As time goes on and things change, it’s necessary to preserve our nation’s history through museums and artifacts. LGBTQ+ members may have felt unable to share their voices 50 years ago, but that doesn’t mean they didn’t exist and weren’t functioning members of society. Ceglio describes herself as a “museum geek,” using her expansive knowledge to research and write about their history, as well as collaborating with various organizations on a diverse range of topics. Her lecture, “Public History, Learning and Service with and for LGBTQ+ Communities” given Thursday at the Rainbow Center, delves into the history of LGBTQ+ members and how they are portrayed in various land sites, such as museums and historical houses.
Ceglio defines public history as “history for the public,” where professionally trained academics strive to communicate history in a way that is more understandable to individuals who are uninvolved within academia. For example, establishments such as museums. However, experts are not always needed as communities take it upon themselves to analyze and interpret their history. Service learning, on the other hand, is “a teaching and learning strategy that integrates meaningful and community service with instruction and reflection to enrich the learning experience, teach civic responsibility and strengthen communities.” UConn even has its own service learning units where faculty members aid in designing classes that work to collaborate amongst various communities.
As sad as it is, it’s only until recently that museums in the United States have truly embraced LGBTQ+ history. Ceglio explains how the LGBTQ professional members of the community are the ones who have truly pushed museums to make changes from the inside out.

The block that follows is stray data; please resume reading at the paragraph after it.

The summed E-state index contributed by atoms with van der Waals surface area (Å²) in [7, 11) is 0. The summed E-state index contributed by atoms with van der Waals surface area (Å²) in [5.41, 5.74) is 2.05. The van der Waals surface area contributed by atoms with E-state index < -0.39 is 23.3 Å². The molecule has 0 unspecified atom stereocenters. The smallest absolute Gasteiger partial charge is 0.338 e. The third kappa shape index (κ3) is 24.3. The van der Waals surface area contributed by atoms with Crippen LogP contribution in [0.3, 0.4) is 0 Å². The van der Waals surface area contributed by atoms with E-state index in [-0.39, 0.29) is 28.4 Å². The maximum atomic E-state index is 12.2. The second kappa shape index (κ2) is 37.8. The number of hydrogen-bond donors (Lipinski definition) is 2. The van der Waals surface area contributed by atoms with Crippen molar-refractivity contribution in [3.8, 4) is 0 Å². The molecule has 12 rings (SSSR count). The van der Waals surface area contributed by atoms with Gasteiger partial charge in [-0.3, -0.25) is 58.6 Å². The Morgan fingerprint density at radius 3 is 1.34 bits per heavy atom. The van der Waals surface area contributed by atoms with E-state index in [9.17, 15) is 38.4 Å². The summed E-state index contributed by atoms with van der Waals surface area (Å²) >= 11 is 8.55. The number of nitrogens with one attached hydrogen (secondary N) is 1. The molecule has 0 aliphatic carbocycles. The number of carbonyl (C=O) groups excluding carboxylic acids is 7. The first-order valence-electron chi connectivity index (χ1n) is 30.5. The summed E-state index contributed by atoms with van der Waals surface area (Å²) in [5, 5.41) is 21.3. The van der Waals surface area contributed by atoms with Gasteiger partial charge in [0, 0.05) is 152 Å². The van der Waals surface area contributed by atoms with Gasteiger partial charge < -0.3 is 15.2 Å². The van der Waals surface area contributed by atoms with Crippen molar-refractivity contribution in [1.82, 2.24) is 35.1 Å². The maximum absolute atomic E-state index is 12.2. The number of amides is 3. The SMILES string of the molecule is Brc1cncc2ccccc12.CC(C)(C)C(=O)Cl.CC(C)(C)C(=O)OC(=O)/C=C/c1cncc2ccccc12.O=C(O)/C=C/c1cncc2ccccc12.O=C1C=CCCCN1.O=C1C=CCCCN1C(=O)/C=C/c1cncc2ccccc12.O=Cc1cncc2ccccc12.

“It means our museums welcoming spaces for LGBTQ+ staff… what can they do holistically from that inside out to be more aware of the barriers they have traditionally put up that create exclusion,” Ceglio said.
The Museum of Modern Art is a perfect example of an establishment that has changed their traditional methods to be inclusive, transitioning from gendered bathrooms to neutral ones and more.
Recognition of past LGBTQ+ activities and existence comes in many forms: through exhibits, special events, programming, monumental memorials, environmental enactments and digital history projects. People will venture to places where LGBTQ+ members lived, celebrated and played. For example, several people reenacted a lesbian Frisbee tournament that happened 33 years prior. It’s important that these occasions are brought back to life and not simply buried under the lengthy number of years that have passed.
People often turned their heads away when suspected LGBTQ+ behavior was taking place 50 years ago, but that doesn’t mean it wasn’t happening. Frederic Palmer and Howard Metzger lived together in a lavish home located in East Haddam, with a plethora of pets, cars and collections. After passing away, they left their home to Connecticut Landmarks, which is still being processed and preserved today. Frederic, who passed away first, left everything to Metzger, who then placed CT Landmarks in his will. The house, which is still full of personal belongings, was left as any regular house after Metzger tragically died in a car accident. The old barn in the back is being renovated “to become an exhibition site where they hope to hold temporary exhibits about different facets of LGBTQ+ life in the state of Connecticut,” explained professor Clegio.
The preservation of these various landmarks, and their recognition, is imperative. There was an LGBTQ+ community in the past, whether people acknowledged it or not, and it’s important to not let those individuals go unnoticed.
Jordana Castelli is a campus correspondent for The Daily Campus. She can be reached via email at email@example.com.